Other objects and many advantages of this invention will become more apparent upon a reading of the following detailed description together with an examination of the drawings, wherein like reference numerals refer to like parts throughout and in which:

FIG. 1 is a perspective view of a section of a completed wing.

FIG. 2 is a chordwise sectional view of the upper and lower shell structures separated.

FIG. 3 is a chordwise section of the shell structures joined.

FIG. 4 is an enlarged sectional view taken on line 4-4 of FIG. 3.

FIG. 5 is an enlarged sectional view taken on line 5-5 of FIG. 4.

FIG. 6 is a sectional view taken on line 66 of FIG. 5.

DESCRIPTION OF THE PREFERRED EMBODIMENT The wing structure illustrated is typical and can vary in rib configuration, spar structure and positions and other details, depending on the size and load requirements of the wing. Simple jigs or assembly fixtures may be used if needed, the techniques being well known.

The upper shell 10 comprises the top skin 12, main spar 14, rear spar l6, nose ribs 18 and rear ribs 20. Main spar 14 has a spanwise upper cap member 22, with front and rear top flanges 24 and 26 and a downwardly extending web flange 28. A similar lower cap member 30, with front and rear bottom flanges 32 and 34, and an upwardly extending web flange 36, is joined to the upper cap member by a vertical web 38 rivetted to the web flanges by rivets 40. Nose rib 18 has a top flange 42 conforming to the upper contour of the airfoil section, the lower portion of the rib having a large flanged cut out 44. At the rear of nose rib 18 is a vertically extending flange 46 secured to web 38 and web flanges 28 and 36 by rivets 40. The lower rear corner of the nose rib has a short flange 48 which is rivetted to front flange 32. Top skin 12 is rolled to form the leading edge 50 and is reinforced by a doubler 52 having a rearwardly extended attachment flange portion 54 on the underside of the leading edge. The forward end of nose rib 18 has a short flange 56 which is rivetted to the doubler 52 and leading edge skin.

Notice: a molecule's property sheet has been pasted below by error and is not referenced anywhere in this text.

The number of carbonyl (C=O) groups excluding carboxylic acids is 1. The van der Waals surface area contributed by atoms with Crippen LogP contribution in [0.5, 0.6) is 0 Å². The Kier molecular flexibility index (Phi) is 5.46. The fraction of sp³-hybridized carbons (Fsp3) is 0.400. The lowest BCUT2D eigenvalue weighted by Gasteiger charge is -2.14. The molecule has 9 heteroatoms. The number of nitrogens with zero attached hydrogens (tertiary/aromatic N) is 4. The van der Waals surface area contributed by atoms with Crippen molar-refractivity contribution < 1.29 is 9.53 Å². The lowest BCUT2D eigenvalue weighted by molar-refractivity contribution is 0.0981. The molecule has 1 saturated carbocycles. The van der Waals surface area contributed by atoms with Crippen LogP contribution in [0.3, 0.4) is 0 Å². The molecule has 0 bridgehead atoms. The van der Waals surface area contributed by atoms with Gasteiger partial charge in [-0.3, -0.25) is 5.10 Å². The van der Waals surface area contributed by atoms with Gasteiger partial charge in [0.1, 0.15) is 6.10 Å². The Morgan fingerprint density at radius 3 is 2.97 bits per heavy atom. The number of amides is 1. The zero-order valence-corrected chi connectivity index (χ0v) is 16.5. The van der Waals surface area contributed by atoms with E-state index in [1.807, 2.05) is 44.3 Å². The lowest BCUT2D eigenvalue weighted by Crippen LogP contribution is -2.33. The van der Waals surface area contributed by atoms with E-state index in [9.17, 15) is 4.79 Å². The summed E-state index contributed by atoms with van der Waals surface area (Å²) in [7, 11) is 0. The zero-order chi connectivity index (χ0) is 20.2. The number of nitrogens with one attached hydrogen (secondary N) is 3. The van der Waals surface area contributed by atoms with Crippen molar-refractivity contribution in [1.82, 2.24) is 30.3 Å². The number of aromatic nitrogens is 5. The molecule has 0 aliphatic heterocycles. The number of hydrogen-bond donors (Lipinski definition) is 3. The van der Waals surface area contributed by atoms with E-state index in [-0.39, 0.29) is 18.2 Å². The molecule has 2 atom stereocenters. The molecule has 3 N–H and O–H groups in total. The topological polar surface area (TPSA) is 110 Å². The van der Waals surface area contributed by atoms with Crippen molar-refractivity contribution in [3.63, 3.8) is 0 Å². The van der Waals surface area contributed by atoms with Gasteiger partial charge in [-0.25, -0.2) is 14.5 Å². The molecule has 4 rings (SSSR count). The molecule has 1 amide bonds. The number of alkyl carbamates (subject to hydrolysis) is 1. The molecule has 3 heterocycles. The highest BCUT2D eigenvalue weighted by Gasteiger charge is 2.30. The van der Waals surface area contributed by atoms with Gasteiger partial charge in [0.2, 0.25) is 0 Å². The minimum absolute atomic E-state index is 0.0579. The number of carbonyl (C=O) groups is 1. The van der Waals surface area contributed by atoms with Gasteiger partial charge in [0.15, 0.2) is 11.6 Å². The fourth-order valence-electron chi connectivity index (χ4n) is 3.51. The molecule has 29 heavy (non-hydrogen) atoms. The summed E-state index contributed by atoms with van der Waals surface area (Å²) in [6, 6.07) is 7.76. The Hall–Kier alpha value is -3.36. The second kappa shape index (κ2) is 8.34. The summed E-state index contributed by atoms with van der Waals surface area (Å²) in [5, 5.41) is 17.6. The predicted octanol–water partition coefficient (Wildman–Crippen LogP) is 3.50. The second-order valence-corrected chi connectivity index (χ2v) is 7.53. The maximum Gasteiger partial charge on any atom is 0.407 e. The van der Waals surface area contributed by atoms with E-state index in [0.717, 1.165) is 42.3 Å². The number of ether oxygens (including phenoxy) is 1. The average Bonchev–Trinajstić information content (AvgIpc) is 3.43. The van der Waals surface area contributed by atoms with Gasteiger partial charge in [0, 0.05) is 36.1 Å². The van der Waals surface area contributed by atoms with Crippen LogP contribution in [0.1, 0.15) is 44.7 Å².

Rear rib 20 has a top flange 58 conforming to the upper contour of the airfoil section, and a large flanged cutout 60. At the forward end of the rear rib is a vertical flange 62 which is secured to the main spar web and web flanges by the same rivets holding flange 46, as in FIG. 6. The forward lower corner of rear rib 20 has a short bottom flange 64 rivetted to main spar flange 34, and the lower rear corner has a short bottom flange 66 for subsequent attachment to the lower shell. The rear edge of rib 20 has a flange for attachment to the rear spar 16, which is substantially Z-shaped, with a forwardly extending top flange 68 and a rearwardly extending bottom attachment flange 70. Top skin 12 projects beyond the rear spar to form a shroud 72, which is supported by a spanwise stiffener 74 from the rear spar. The top skin is secured to the rib flanges 42, 56 and 58, main spar flanges 24 and 26, rear spar flange 68 and stiffener 74 by rivets 76. The rolled under leading edge portion of the top skin is also secured to doubler 52 and nose rib flanges 56 by rivets 76. With the bottom of the shell structure open, all or most of the rivets are accessible to an automatic rivetting machine,

or for hand rivetting with solid rivets.

In the configuration illustrated, with the structure terminating at the rear spar, a control surface 78, such as a flap or aileron, may be attached by a hinge 80 to the lower rear spar flange 70. Any other hinge arrangement and appropriate shroud configuration may be used. For a complete airfoil section the top skin would be extended to form a suitable trailing edge structure with additional rib members as necessary.

The lower shell 82 comprises the bottom skin 84, with a spanwise doubler plate 86 at the main spar position and supported by chordwise stiffener ribs 88 and 90. Nose stiffener rib 88 has a bottom flange 92 conforming to the lower contour of the airfoil section, the rear end of the flange having a joggled portion 94 to fit over doubler plate 86. The forward end of flange 92 has a joggled portion 96 to fit over doubler 52, with the front attachment edge 97 of bottom skin 84 passing under the doubler and abutting the rearwardly turned lower edge of top skin 12. Rear stiffener rib 90 has a bottom flange 98 conforming to the airfoil section, the forward end of the flange having ajoggled portion 100 to fit over doubler plate 86. The bottom skin 84 is secured to stiffener ribs 88 and 90 and to doubler plate 86 by solid rivets 102, to form a complete lower airfoil surface.

While the upper shell is open, controls and other fittings are installed as required. To complete the wing, the lower shell is installed by inserting the joggled portions 96 of the nose reinforcing ribs over the doubler flange 54 and pushing the lower shell forward to seat into the leading edge. The doubler plate 86 is then attached to the lower spar cap member 30 and the rear edge portion 104 of bottom skin 84 attached to rear spar bottom flange 70. Standard quick release fasteners may be used to hold the assembly in alignment.